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Acad Emerg Med. 2019 Feb 5. doi: 10.1111/acem.13709. [Epub ahead of print]

Do High-sensitivity Troponin and Natriuretic Peptide Predict Death or Serious Cardiac Outcomes After Syncope?

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Department of Emergency Medicine, William Beaumont Hospital-Royal Oak, Royal Oak, MI.
Department of Biostatistics, University of California Los Angeles, Fielding School of Public Health, Los Angeles, CA.
Center for Policy and Research in Emergency Medicine, Department of Emergency Medicine, Oregon Heath, & Science University, Portland, OR.
Department of Emergency Medicine, University of Rochester, Rochester, NY.
Department of Emergency Medicine, William Beaumont Hospital-Troy, Troy, MI.
Department of Emergency Medicine, Brigham& Women's Hospital, Boston, MA.
Department of Emergency Medicine, The Ohio State University Wexner Medical Center, Columbus, OH.
Department of Emergency Medicine, University of Texas-Southwestern, Dallas, TX.
Department of Emergency Medicine, Thomas Jefferson University Hospital, Philadelphia, PA.
Department of Emergency Medicine, Wake Forest School of Medicine, Winston Salem, NC.
Department of Emergency Medicine, UC Davis School of Medicine, Sacramento, CA.
Department of Emergency Medicine, University of Wisconsin-Madison, Madison, WI.
Department of Emergency Medicine, Northeast Ohio Medical University, Rootstown, OH.
Department of Emergency Medicine, Vanderbilt University Medical Center, Nashville, TN.



An estimated 1.2 million annual emergency department (ED) visits for syncope/near syncope occur in the United States. Cardiac biomarkers are frequently obtained during the ED evaluation, but the prognostic value of index high-sensitivity troponin (hscTnT) and natriuretic peptide (NT-proBNP) are unclear. The objective of this study was to determine if hscTnT and NT-proBNP drawn in the ED are independently associated with 30-day death/serious cardiac outcomes in adult patients presenting with syncope.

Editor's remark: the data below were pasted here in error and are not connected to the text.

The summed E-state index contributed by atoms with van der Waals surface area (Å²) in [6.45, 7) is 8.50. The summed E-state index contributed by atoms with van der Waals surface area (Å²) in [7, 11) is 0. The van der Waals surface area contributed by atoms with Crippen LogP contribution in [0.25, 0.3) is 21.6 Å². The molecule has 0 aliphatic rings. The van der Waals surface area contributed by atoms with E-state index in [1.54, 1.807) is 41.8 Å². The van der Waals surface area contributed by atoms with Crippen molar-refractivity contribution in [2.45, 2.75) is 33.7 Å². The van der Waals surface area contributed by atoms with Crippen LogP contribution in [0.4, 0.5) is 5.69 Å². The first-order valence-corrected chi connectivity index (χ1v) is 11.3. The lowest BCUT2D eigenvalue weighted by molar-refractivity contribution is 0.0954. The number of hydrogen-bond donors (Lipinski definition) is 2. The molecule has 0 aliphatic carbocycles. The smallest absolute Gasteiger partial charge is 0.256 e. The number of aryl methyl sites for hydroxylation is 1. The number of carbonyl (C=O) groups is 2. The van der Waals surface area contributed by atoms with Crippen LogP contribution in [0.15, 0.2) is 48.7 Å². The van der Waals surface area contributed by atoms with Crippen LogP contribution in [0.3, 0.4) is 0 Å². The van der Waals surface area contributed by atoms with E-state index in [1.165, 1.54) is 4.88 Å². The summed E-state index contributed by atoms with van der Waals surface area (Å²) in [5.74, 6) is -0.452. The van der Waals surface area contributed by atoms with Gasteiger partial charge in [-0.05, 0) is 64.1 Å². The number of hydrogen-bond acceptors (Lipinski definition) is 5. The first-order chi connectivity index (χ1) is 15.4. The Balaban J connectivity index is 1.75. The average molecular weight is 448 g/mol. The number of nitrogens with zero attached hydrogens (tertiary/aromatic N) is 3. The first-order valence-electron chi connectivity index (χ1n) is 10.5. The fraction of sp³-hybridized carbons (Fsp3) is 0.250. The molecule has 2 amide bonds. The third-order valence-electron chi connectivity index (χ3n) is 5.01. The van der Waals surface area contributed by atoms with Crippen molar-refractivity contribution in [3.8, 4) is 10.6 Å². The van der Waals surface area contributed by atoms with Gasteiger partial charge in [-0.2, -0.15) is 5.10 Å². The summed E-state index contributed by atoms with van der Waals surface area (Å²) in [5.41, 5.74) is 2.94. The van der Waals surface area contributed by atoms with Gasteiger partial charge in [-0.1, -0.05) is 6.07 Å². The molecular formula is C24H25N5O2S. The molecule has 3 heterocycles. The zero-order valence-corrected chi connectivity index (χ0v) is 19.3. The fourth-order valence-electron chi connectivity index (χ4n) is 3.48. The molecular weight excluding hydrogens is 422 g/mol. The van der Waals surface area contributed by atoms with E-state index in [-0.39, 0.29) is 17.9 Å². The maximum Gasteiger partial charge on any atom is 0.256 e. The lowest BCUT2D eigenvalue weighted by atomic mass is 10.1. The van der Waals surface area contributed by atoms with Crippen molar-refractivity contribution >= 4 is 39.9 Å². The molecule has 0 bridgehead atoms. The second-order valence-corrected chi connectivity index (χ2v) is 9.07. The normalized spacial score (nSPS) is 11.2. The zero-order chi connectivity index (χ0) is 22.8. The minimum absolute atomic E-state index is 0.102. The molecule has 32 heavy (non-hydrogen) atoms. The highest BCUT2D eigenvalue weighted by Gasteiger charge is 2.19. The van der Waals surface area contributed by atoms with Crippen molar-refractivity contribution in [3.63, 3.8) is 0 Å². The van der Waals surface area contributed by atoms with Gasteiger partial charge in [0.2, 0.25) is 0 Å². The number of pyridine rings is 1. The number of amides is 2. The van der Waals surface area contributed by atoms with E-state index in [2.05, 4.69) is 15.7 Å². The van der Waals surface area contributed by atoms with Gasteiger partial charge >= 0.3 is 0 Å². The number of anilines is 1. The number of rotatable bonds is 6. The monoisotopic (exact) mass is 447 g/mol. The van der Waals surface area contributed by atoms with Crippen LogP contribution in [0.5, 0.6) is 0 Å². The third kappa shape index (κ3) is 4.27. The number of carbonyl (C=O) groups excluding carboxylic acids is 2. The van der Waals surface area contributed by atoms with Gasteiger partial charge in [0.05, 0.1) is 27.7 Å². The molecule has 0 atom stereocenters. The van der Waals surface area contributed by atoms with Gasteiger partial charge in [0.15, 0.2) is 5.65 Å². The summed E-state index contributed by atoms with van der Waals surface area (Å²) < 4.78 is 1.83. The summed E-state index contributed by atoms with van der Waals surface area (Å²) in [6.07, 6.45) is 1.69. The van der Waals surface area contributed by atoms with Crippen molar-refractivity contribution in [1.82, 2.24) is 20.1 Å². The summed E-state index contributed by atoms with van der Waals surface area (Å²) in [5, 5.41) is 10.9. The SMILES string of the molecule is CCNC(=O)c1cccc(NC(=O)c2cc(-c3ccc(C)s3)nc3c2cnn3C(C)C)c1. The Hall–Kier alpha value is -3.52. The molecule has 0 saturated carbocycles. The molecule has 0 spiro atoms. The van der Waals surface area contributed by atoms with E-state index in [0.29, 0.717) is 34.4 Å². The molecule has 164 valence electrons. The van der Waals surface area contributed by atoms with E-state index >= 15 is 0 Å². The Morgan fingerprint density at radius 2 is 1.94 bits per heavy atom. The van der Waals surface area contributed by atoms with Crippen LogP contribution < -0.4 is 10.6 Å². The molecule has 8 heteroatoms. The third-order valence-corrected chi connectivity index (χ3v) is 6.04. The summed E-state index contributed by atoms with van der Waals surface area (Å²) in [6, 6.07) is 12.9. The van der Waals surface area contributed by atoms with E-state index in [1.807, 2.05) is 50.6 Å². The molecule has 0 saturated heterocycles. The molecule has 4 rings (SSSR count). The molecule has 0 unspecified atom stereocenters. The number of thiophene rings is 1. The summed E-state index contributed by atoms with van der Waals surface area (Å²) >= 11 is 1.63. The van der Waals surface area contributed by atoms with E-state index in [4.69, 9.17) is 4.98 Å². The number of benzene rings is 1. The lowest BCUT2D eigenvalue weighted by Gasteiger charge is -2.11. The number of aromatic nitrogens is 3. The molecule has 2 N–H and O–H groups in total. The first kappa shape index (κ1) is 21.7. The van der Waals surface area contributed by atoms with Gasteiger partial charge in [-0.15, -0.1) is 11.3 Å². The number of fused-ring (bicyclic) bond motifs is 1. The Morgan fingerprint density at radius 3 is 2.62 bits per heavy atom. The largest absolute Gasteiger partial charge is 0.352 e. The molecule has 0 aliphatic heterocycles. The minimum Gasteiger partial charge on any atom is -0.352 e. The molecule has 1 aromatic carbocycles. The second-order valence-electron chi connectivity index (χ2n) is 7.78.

A prespecified secondary analysis of a prospective, observational trial enrolling participants ≥ age 60 presenting with syncope, at 11 United States hospitals, was conducted between April 2013 and September 2016. Exclusions included seizure, stroke, transient ischemic attack, trauma, intoxication, hypoglycemia, persistent confusion, mechanical/electrical invention, prior enrollment, or predicted poor follow-up. Within 3 hours of consent, hscTnT and NT-proBNP were collected and later analyzed centrally using Roche Elecsys Gen 5 STAT and 2010 Cobas, respectively. Primary outcome was combined 30-day all-cause mortality and serious cardiac events. Adjusting for illness severity, using multivariate logistic regression analysis, variations between primary outcome and biomarkers were estimated, adjusting absolute risk associated with ranges of biomarkers using Bayesian Markov Chain Monte Carlo methods.


The cohort included 3,392 patients; 367 (10.8%) experienced the primary outcome. Adjusted absolute risk for the primary outcome increased with hscTnT and NT-proBNP levels. HscTnT levels ≤ 5 ng/L were associated with a 4% (95% confidence interval [CI] = 3%-5%) outcome risk, and hscTnT > 50 ng/L, a 29% (95% CI = 26%-33%) risk. NT-proBNP levels ≤ 125 ng/L were associated with a 4% (95% CI = 4%-5%) risk, and NT-proBNP > 2,000 ng/L a 29% (95% CI = 25%-32%) risk. Likelihood ratios and predictive values demonstrated similar results. Sensitivity analyses excluding ED index serious outcomes demonstrated similar findings.


hscTnT and NT-proBNP are independent predictors of 30-day death and serious outcomes in older ED patients presenting with syncope.


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